One of my many obsessions is seeing JUST how little water I can use to sustain my gardens and clean my clothes and dishes since water crisis is now the norm for Florida, with permanent water use restrictions we could have NEVER imagined in the 60s and 70s. A 4 gallon bucket beneath my kitchen sink does wonders to help me meet that fun goal.
I have been using this method since the early 90s in Denver, and for several years here in Tampa, both times due initially to my reluctance to do "home improvement" tasks as they nearly always become so difficult (especially plumbing!) that I get all pissed off....and I am rarely grumpy. In both cases, the trap beneath my kitchen sink sprung a leak, so I put a bucket beneath it "until I fix it". Yeah right. Me? Procrastinate?
Both times I chose to NOT fix it at all due to quickly becoming enamored with seeing my kitchen water use quantified vs. just "disappearing down the drain". Both times I kept overflowing the buckets as I simply had NO idea JUST how much water I had been using all my life to wash dishes....if you try this method DO get a deep tray to put beneath the bucket for the inevitable overflows until water wise dish washing becomes instinctual and habitual. Here I have a plastic tray that I THINK was the base for a kitty litter box beneath the bucket. Having done this for so many years I now rarely overflow the bucket. Once you disconnect the drain pipes, be sure to stuff a used plastic grocery sack into the outflow pipe to insure that "sewer gas" (methane) can't back up into your home as it is explosive.
When I want to scrub the sink down with Comet I dump the bucket's contents in the garden, replace the bucket, then clean the sink good.....THAT water gets dumped into my toilet, where I use it again to scrub and clean the bowl. The key is to use the water TWICE. Use it once to wash your dishes, then again to nourish plants in your yard and gardens. Once to scrub the sink, and again to scrub the toilet bowl.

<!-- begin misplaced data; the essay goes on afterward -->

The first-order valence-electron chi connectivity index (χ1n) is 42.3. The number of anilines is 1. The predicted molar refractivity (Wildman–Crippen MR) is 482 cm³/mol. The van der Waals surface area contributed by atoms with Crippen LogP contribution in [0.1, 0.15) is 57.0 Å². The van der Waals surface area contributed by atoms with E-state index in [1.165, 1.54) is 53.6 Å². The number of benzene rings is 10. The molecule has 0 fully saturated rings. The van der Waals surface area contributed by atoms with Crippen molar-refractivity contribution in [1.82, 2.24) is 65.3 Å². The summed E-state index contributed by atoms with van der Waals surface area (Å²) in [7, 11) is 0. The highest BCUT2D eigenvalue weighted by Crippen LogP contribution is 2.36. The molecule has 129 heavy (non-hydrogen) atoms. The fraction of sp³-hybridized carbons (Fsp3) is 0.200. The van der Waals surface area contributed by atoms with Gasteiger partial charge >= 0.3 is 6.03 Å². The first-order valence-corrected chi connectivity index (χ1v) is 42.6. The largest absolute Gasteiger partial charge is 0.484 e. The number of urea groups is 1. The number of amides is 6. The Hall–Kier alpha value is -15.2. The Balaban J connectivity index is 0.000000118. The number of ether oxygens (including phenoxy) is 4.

Just be sure to use a low-sodium dishwashing liquid like 'Sun & Earth' brand since you will be using your graywater on plants....many "earth friendly" soaps are LOADED with sodium vs. phosphorus, which I would prefer since it is a plant nutrient many soils are low in. That is one reason I do not salt the water I cook pasta in then drain in a colander in the sink.
Why go through all this "hassle" after a lifetime of ignoring the water's effortless spiralling down the drain? It has helped me to DRAMATICALLY lower my water use and hence water bills at both homes....last June, this practice is partly why my total water use bill was $1.35 despite all the agriculture plus laundry and dishwashing I do here. The bits of food scraps in the graywater act as soil foods to boost my fertility for free. Quantifying the water in a 4 gallon bucket is a potent reminder that the world is increasingly short of safe clean fresh water. Carrying the bucket to dry areas in my yard, or to thirsty plants like my papayas, guava and bananas, is good exercise. But most importantly to me is that all over this planet, many many millions of people have to walk miles to GET then BRING HOME the water they need to meet their families' most basic needs. So the least I can do is walk 70 feet or so to a thirsty rose or fruit tree to reuse my kitchen graywater.
I keep a 5 gallon bucket in the kitchen so that as the sink bucket starts to get full, I can slip it out of the cupboard and dump it into that bucket, then put it back so I can continue washing dishes. I then take the 5 gallon bucket to where the water is needed.
Some folks can afford to spend thousands on high tech kitchen gray water recovery systems......I'll stick with a 4 gallon bucket and plastic tray I rescued from a dumpster as an easy yet very effective way of incorporating a key principle of permaculture into my urban farm.....re-use, recycle, don't waste.